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THE RICH GET RICHER
Nobody has actually ever seen the 10 wise men of the NCAA tournament selection committee at work, so we have to take it on faith that they actually spend hours poring over computer printouts—polls, power rankings, statistics, etc.—instead of just drawing names from a hat or, when all else fails, arm wrestling to decide the last four or five teams that make the field. But last weekend there must have been a gremlin (or a leprechaun) in their computers. What other explanation is there for why Notre Dame is in the tournament—as a 10th seed, no less—and DePaul isn't?
This was easily the committee's most puzzling decision. It wasn't really surprising that it would bypass low-profile teams with good records—Southern Illinois, Centenary, Penn State and Hawaii, for example—in favor of traditional powers with so-so records. After all, teams like Indiana and North Carolina are good box office, even in down years, and the committee surely isn't above thinking about revenue and TV ratings. However, the Notre Dame-DePaul situation had everybody stumped. You figure it out. The Blue Demons had an 18-14 record to the Irish's 16-12. The teams played twice, and DePaul won both times, the most recent being a 64-59 victory last Saturday. The Blue Demons beat tournament-bound Louisville and Ohio State, and also defeated ineligible N.C. State, while Notre Dame's only claims to fame were a last-second win at Syracuse and a romp over a Missouri team that just lay down and quit.
Even Irish coach Digger Phelps, silver-tongued devil that he is, would have a difficult time explaining to De-Paul coach Joey Meyer why his team is in and Meyer's isn't. It would have made more sense to take neither of the independents or, if you had to pick one, take the Blue Demons. The selection committee's chairman is Jim Delany, the commissioner of the Big Ten, and his only explanation was that the committee just felt that Notre Dame was more deserving. We're sticking with the leprechaun-in-the-computers theory until somebody comes up with something that makes more sense.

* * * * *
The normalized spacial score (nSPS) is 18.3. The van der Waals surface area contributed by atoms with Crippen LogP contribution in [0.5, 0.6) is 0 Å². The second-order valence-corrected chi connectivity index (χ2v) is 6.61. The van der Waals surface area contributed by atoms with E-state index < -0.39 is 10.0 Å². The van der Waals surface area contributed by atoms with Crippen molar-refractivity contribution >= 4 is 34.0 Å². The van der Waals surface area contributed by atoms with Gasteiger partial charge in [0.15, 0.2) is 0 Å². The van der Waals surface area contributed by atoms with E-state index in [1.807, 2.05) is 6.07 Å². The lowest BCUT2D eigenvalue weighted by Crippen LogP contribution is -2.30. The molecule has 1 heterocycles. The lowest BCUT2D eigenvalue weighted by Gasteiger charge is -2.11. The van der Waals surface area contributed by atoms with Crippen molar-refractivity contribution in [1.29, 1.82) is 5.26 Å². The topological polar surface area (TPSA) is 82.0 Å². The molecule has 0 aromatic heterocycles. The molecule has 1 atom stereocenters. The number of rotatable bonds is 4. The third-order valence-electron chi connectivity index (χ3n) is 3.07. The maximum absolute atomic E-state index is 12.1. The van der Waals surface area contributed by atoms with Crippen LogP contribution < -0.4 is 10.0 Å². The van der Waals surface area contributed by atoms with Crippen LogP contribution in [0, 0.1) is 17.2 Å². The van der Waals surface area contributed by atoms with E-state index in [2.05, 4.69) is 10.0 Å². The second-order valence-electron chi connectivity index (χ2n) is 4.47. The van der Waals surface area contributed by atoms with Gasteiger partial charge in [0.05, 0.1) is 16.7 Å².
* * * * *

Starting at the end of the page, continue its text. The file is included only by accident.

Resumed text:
THE MUSH GOES ON
When Syracuse coach Jim Boeheim greeted Connecticut's Jim Calhoun before the championship game of the Big East tournament, he said, "Gee, I didn't realize how smart you got over the summer." That was Boeheim's way of complimenting Calhoun, who took a team that finished seventh in the league last season and turned it into one good enough to win the tournament by beating Georgetown 65-60 in the semifinals last Saturday and Syracuse 78-75 in Sunday's title game.
Calhoun explains the Huskies' success by saying, "Our talent blends well together—that's the key to any good basketball team." Last season the blend wasn't there, mostly because Calhoun built Connecticut's offense around one player, 6'10" Cliff Robinson. The Huskies had to settle for an NIT bid. Robinson's departure coincided happily with the arrival of Nadav Henefeld, a 21-year-old former Israeli soldier and member of that country's national team, and Calhoun decided to use a more team-oriented concept that emphasizes constant pressure on defense. The 6'7" Henefeld thrived in the system, setting an NCAA record for freshmen, with 130 steals, and Connecticut became a national championship contender. "Henefeld's the key," Boeheim says, "even if he doesn't score. He creates turnovers and matchup problems."
Some observers of the Big East feel that Henefeld, and not Syracuse senior Derrick Coleman, deserved to be the conference's Player of the Year. Of course, other observers feel just as strongly that Henefeld shouldn't have been eligible for the Newcomer of the Year award he won, given his age and experience. Henefeld and his teammates couldn't care less, because awards are not as important as winning. When sophomore guard Chris Smith was given the tournament MVP award, he looked as if he didn't know what to do with it, although he did finally allow that "I could get used to this."
After dropping behind Syracuse 10-0 in the final, the Huskies clawed their way back into the game with their defense. "When you first get the ball against them, you see so many openings on the court that you get excited," said Syracuse guard Stevie Thompson after the Orange's loss. "They force you into making passes that you really don't want to make." That explains why Syracuse had 20 turnovers.
Guard Tate George led UConn with 22 points, while Smith added 20 and reserve John Gwynn 16 in only 12 minutes. "They're a team that can go far in the NCAA tournament," said Georgetown coach John Thompson, and he's right. As top seed in the East, the Huskies play first in Hartford, where they played eight home games this season. If UConn wins twice there, it will move on to another friendly Big East court, the Meadowlands in East Rutherford, N.J.